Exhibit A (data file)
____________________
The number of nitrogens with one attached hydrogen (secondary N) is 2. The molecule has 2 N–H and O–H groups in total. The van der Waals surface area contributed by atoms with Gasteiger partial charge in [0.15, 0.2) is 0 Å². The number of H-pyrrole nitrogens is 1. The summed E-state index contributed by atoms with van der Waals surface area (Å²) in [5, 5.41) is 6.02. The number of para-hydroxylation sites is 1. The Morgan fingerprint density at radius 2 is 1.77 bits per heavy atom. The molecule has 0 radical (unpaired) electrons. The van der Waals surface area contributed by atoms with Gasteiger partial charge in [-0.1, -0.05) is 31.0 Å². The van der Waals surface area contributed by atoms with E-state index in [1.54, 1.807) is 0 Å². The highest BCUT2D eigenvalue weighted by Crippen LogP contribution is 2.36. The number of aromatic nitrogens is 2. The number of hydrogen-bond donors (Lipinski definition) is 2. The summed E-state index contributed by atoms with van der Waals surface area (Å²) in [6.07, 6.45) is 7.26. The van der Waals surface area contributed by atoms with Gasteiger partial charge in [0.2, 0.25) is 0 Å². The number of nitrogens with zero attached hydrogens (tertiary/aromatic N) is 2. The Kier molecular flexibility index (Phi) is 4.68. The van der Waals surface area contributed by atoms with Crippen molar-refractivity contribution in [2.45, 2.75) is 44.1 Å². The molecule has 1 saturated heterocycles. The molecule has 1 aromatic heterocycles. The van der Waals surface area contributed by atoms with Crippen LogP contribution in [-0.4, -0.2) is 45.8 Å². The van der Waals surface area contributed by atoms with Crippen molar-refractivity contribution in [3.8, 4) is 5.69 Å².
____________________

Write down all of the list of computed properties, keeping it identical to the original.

The number of nitrogens with one attached hydrogen (secondary N) is 2. The molecule has 2 N–H and O–H groups in total. The van der Waals surface area contributed by atoms with Gasteiger partial charge in [0.15, 0.2) is 0 Å². The number of H-pyrrole nitrogens is 1. The summed E-state index contributed by atoms with van der Waals surface area (Å²) in [5, 5.41) is 6.02. The number of para-hydroxylation sites is 1. The Morgan fingerprint density at radius 2 is 1.77 bits per heavy atom. The molecule has 0 radical (unpaired) electrons. The van der Waals surface area contributed by atoms with Gasteiger partial charge in [-0.1, -0.05) is 31.0 Å². The van der Waals surface area contributed by atoms with E-state index in [1.54, 1.807) is 0 Å². The highest BCUT2D eigenvalue weighted by Crippen LogP contribution is 2.36. The number of aromatic nitrogens is 2. The number of hydrogen-bond donors (Lipinski definition) is 2. The summed E-state index contributed by atoms with van der Waals surface area (Å²) in [6.07, 6.45) is 7.26. The van der Waals surface area contributed by atoms with Gasteiger partial charge in [0.2, 0.25) is 0 Å². The number of nitrogens with zero attached hydrogens (tertiary/aromatic N) is 2. The Kier molecular flexibility index (Phi) is 4.68. The van der Waals surface area contributed by atoms with Crippen molar-refractivity contribution in [2.45, 2.75) is 44.1 Å². The molecule has 1 saturated heterocycles. The molecule has 1 aromatic heterocycles. The van der Waals surface area contributed by atoms with Crippen LogP contribution in [-0.4, -0.2) is 45.8 Å². The van der Waals surface area contributed by atoms with Crippen molar-refractivity contribution in [3.8, 4) is 5.69 Å².